One of the interesting aspects of patents is the degree to which countries have harmonised their laws. This stands in stark contrast to any number of other legal issues and is very welcome for patent practitioners (who, by the nature of their work, have to regularly interact with foreign patent systems). It does, however, create some interesting issues as well.

Take the issue of novelty, for instance. Novelty is one of the three universally-accepted requirements for a valid patent alongside inventiveness and industrial applicability, and requires that an invention must not have been fully described in terms of its essential features (in public at least) before the date at which the patent application for the invention in question is filed. Furthermore, any public disclosure anywhere in the world may, in principle, be considered when looking at the merits of the invention so long as it occurs before the date of filing. These disclosures form the prior art against which a patent is judged all over the world. Assessing this prior art is potentially difficult as it can, in principle, cover an enormous body of work. The task is usually much easier in practice, however, given the narrow technical fields that patents tend to occupy.

Assessing the novelty of one's invention is normally a fairly straight-forward task. However, there are a few unusual issues which crop up every now and again. One problem, for instance, occurs when a would-be inventor has previously filed an application which did not result in a patent but was published in the course of the application process. This can result in follow-on inventions being rendered un-patentable, even where the previous application was refused, on the grounds that the previous application both forms part of the prior art and constitutes a novelty-destroying disclosure of the core aspects of the new invention. This can be a constant headache for inventors who wish to protect the numerous improvements they may have made to a basic invention over time.

Another problem involves the ongoing crisis of junk academic journals. This fairly recent phenomenon is much talked about in scientific circles and is, at its core, driven by the need for academic researchers to publish their work in order to advance their careers and obtain funding. This ongoing need, along with the recent meteoric rise of open access publication, has resulted in a deluge of scientific articles of dubious quality being published in order to pad out publication counts. This has, in due course, lead to the sort of academic fraud which is hard even for specialists in the field to distinguish from mere shoddy work.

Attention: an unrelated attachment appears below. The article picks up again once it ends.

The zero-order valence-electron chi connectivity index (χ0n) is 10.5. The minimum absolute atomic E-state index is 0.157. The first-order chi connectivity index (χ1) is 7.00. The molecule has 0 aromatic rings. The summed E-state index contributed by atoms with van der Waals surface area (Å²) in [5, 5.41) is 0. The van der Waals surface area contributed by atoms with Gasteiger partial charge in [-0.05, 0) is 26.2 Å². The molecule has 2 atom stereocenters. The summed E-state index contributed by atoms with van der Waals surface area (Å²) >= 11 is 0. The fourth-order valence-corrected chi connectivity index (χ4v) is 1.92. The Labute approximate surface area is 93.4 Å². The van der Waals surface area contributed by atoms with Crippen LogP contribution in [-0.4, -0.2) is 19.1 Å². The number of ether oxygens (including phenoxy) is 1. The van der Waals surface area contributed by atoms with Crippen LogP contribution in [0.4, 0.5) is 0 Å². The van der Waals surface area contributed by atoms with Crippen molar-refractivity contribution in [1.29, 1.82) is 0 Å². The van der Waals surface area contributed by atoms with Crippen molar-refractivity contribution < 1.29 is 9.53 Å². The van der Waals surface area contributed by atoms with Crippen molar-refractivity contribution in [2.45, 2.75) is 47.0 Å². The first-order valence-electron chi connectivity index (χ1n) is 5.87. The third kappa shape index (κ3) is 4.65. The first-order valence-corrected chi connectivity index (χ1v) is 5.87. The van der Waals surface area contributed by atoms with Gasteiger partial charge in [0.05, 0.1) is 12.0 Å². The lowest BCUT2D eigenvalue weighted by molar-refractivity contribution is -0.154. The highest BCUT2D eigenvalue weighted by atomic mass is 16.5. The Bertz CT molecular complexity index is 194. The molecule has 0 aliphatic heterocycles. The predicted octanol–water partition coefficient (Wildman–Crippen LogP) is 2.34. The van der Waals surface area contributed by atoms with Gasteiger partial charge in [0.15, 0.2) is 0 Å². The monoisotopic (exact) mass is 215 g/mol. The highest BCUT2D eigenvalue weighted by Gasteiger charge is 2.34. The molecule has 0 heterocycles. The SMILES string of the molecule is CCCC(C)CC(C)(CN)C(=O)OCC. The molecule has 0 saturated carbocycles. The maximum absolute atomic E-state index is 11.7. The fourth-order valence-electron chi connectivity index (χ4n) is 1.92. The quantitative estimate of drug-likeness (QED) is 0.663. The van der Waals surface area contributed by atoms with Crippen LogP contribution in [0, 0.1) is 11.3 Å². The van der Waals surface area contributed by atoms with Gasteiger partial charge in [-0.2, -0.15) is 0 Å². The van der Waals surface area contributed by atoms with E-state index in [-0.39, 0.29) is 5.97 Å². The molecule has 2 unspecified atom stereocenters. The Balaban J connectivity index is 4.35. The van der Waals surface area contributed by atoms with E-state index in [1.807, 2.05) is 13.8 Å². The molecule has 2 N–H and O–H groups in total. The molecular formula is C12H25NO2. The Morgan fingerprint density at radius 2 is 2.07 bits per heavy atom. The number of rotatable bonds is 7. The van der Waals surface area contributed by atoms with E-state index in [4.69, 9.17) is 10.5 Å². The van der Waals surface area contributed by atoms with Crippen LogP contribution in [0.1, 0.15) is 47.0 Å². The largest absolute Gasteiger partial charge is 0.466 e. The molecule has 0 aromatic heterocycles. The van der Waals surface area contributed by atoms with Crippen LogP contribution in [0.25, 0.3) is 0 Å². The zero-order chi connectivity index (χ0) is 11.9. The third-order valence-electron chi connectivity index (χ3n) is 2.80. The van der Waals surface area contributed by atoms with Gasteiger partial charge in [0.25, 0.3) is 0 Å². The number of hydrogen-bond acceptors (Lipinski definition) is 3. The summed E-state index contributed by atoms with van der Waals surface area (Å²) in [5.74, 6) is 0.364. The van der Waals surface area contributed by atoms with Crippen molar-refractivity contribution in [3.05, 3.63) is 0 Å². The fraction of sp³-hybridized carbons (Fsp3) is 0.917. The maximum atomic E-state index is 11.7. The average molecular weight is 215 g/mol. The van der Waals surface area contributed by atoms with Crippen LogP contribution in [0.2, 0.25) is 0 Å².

This avalanche of junk science is obviously of concern for scientists, but also poses an interesting problem for inventors. This is because scientific articles, like patents, are usually directed towards narrow technical fields and the overlap can create seemingly valid prior art documents which are then counted against a patent application. The problem, of course, is that the while current definitions of novelty often make allowance for the plausibility of a disclosure, a misleading or fraudulent scientific article written by a person skilled in the art may be exceedingly difficult to tell apart from a genuine technical advance. Inventors accordingly face the risk that their patent application might be needlessly denied grant. Worse, the increasing number of articles being published in junk journals means that this issue will only become more common in the future.

At present the only solution is increased vigilance by both inventors and their patent attorneys. Having a patent attorney who is skilled in the particular technical field of the invention is also very important, as it may take a person skilled in both the art and the nuances of patent law to spot a bogus disclosure.

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